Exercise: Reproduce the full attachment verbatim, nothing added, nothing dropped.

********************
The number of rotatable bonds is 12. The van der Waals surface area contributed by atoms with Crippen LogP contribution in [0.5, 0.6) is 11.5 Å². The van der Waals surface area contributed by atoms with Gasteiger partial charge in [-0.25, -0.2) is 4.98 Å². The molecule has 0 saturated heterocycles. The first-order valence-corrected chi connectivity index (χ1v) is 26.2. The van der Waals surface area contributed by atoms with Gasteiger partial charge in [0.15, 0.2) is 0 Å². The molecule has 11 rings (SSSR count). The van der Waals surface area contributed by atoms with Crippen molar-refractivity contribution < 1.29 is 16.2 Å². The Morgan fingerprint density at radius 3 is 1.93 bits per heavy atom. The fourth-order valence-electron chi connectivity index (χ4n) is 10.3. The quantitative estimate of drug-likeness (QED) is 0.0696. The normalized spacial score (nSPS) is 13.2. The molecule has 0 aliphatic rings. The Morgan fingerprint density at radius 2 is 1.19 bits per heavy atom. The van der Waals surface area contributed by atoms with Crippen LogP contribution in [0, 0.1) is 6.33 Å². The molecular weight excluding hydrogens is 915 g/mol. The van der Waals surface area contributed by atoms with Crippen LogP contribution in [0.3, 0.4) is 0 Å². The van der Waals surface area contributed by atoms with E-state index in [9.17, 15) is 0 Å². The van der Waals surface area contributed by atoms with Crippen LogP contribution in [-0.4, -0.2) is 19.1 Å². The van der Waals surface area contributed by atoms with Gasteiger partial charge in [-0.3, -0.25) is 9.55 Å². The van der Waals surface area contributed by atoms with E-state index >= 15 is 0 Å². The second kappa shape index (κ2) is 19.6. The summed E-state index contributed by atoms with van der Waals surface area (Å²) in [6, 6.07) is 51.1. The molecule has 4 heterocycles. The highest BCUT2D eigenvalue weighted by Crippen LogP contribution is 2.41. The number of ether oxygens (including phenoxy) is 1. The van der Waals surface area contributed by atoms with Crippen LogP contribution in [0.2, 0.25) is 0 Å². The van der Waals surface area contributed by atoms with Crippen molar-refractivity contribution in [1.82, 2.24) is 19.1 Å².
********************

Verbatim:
The number of rotatable bonds is 12. The van der Waals surface area contributed by atoms with Crippen LogP contribution in [0.5, 0.6) is 11.5 Å². The van der Waals surface area contributed by atoms with Gasteiger partial charge in [-0.25, -0.2) is 4.98 Å². The molecule has 0 saturated heterocycles. The first-order valence-corrected chi connectivity index (χ1v) is 26.2. The van der Waals surface area contributed by atoms with Gasteiger partial charge in [0.15, 0.2) is 0 Å². The molecule has 11 rings (SSSR count). The van der Waals surface area contributed by atoms with Crippen molar-refractivity contribution < 1.29 is 16.2 Å². The Morgan fingerprint density at radius 3 is 1.93 bits per heavy atom. The fourth-order valence-electron chi connectivity index (χ4n) is 10.3. The quantitative estimate of drug-likeness (QED) is 0.0696. The normalized spacial score (nSPS) is 13.2. The molecule has 0 aliphatic rings. The Morgan fingerprint density at radius 2 is 1.19 bits per heavy atom. The van der Waals surface area contributed by atoms with Crippen LogP contribution in [0, 0.1) is 6.33 Å². The molecular weight excluding hydrogens is 915 g/mol. The van der Waals surface area contributed by atoms with Crippen LogP contribution in [0.3, 0.4) is 0 Å². The van der Waals surface area contributed by atoms with E-state index in [9.17, 15) is 0 Å². The van der Waals surface area contributed by atoms with Crippen LogP contribution in [-0.4, -0.2) is 19.1 Å². The van der Waals surface area contributed by atoms with Gasteiger partial charge in [-0.3, -0.25) is 9.55 Å². The van der Waals surface area contributed by atoms with E-state index >= 15 is 0 Å². The second kappa shape index (κ2) is 19.6. The summed E-state index contributed by atoms with van der Waals surface area (Å²) in [6, 6.07) is 51.1. The molecule has 4 heterocycles. The highest BCUT2D eigenvalue weighted by Crippen LogP contribution is 2.41. The number of ether oxygens (including phenoxy) is 1. The van der Waals surface area contributed by atoms with Crippen LogP contribution in [0.2, 0.25) is 0 Å². The van der Waals surface area contributed by atoms with Crippen molar-refractivity contribution in [1.82, 2.24) is 19.1 Å².